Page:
Active Diffusion: Active diffusion is the movement of molecules or ions from an area of lower concentration to a higher concentration with the assistant of carrier proteins in the cell membrane, utilizing cellular energy.

Passive Diffusion: Passive diffusion is the movement of ions or molecules across the cell membrane through a concentration gradient without utilizing the cellular energy.

Cellular Energy Usage

Active Diffusion: Active diffusion utilizes cellular energy to transport molecules across the cell membrane.

Passive Diffusion: Passive diffusion does not utilize cellular energy.

Type of Transport

Active Diffusion: Primary active diffusion and secondary active diffusion are the two types of active diffusion.

Passive Diffusion: Simple diffusion, facilitated diffusion, filtration, and osmosis are the four types of passive diffusion.

Transporting Molecules

Active Diffusion: Ions, large proteins, complex sugars as well as cells are transported by active diffusion.

Passive Diffusion: Water soluble molecules like small monosaccharides, lipids, sex hormones, carbon dioxide, oxygen, and water are transported by passive diffusion.

Role

Active Diffusion: Active diffusion allows molecules to pass the cell membrane, disrupting the equilibrium established by the diffusion.

Passive Diffusion: A dynamic equilibrium of water, nutrients, gasses, and wastes is maintained by passive diffusion between cytosol and extracellular environment.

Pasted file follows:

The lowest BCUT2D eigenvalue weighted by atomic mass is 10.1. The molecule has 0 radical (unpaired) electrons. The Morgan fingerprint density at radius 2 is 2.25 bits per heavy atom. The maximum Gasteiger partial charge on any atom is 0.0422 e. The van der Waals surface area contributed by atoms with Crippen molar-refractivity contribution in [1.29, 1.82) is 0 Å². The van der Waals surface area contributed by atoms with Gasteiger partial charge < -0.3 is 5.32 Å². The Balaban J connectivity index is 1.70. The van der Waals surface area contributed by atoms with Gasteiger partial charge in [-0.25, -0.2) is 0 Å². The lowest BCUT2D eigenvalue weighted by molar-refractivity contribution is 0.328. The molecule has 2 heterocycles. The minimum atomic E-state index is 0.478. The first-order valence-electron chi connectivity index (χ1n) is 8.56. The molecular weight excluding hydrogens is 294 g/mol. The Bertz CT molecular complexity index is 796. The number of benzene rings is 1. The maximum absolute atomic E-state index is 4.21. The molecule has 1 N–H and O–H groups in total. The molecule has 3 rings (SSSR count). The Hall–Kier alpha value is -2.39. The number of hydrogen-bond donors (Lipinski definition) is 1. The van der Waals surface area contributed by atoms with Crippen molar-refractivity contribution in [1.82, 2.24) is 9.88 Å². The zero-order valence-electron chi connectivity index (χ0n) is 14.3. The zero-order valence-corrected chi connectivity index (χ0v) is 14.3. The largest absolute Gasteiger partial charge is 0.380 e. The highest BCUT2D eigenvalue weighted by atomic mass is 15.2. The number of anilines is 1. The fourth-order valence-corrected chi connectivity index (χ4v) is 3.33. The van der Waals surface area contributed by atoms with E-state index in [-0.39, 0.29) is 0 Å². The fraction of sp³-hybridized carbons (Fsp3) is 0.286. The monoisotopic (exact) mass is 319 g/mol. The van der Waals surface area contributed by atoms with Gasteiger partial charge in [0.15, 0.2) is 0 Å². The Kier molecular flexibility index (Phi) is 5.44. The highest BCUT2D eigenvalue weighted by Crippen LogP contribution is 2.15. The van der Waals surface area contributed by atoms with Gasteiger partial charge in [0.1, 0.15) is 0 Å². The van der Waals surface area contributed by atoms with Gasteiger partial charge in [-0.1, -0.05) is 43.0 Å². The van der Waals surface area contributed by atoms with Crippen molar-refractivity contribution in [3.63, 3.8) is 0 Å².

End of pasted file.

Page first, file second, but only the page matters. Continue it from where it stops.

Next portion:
Importance

Active Diffusion: Active transport is required for the entrance of large, insoluble molecules into the cell.

Passive Diffusion: Passive diffusion allows the maintenance of a delicate homeostasis between the cytosol and extracellular fluid.

Conclusion

Active diffusion and passive diffusion are the two types of membrane transport mechanisms used by cells. Both processes occur through the cell membrane. Cell membrane serves as a selectively permeable barrier, only allowing small, uncharged molecules to pass through the cell membrane freely. Large molecules, as well as charged ions, are passed through the cell membrane through active diffusion. Small, uncharged molecules pass through the passive diffusion. Since active diffusion occurs against the concentration gradient, it uses cellular energy in the form of ATP or electrochemical gradient. But, passive diffusion occurs through a concentration gradient and does not require cellular energy for the transport of molecules. The main difference between active and passive diffusion is the type of molecules pass and the utilization of cellular energy by each process. 

Reference:
1. Helmenstine, Anne Marie. “Compare and Contrast Active and Passive Transport.” ThoughtCo, Available here.
Image Courtesy:

1. “Blausen 0818 Sodium-PotassiumPump” By Blausen.com staff (2014). “Medical gallery of Blausen Medical 2014″. WikiJournal of Medicine 1 (2). DOI:10.15347/wjm/2014.010. ISSN 2002-4436. – Own work (CC BY 3.0) via Commons Wikimedia
2. “Cotransporters” By Wikimedia user: Lupask – Wikimedia Commons (CC BY-SA 3.0) via Commons Wikimedia    3. “Scheme simple diffusion in cell membrane-en” By LadyofHats Mariana Ruiz Villarreal – Own work (Public Domain) via Commons Wikimedia
4. “Blausen 0394 Facilitated Diffusion” By Blausen.com staff (2014). “Medical gallery of Blausen Medical 2014″. WikiJournal of Medicine 1 (2). DOI:10.15347/wjm/2014.010. ISSN 2002-4436. – Own work (CC BY 3.0) via Commons Wikimedia
5. “Filtration diagram” By LadyofHats Mariana Ruiz (Public Domain) via Commons Wikimedia
6. “Osmotic pressure on blood cells diagram” By LadyofHats (Public Domain) via Commons Wikimedia

About the Author: Lakna

Lakna, a graduate in Molecular Biology & Biochemistry, is a Molecular Biologist and has a broad and keen interest in the discovery of nature related things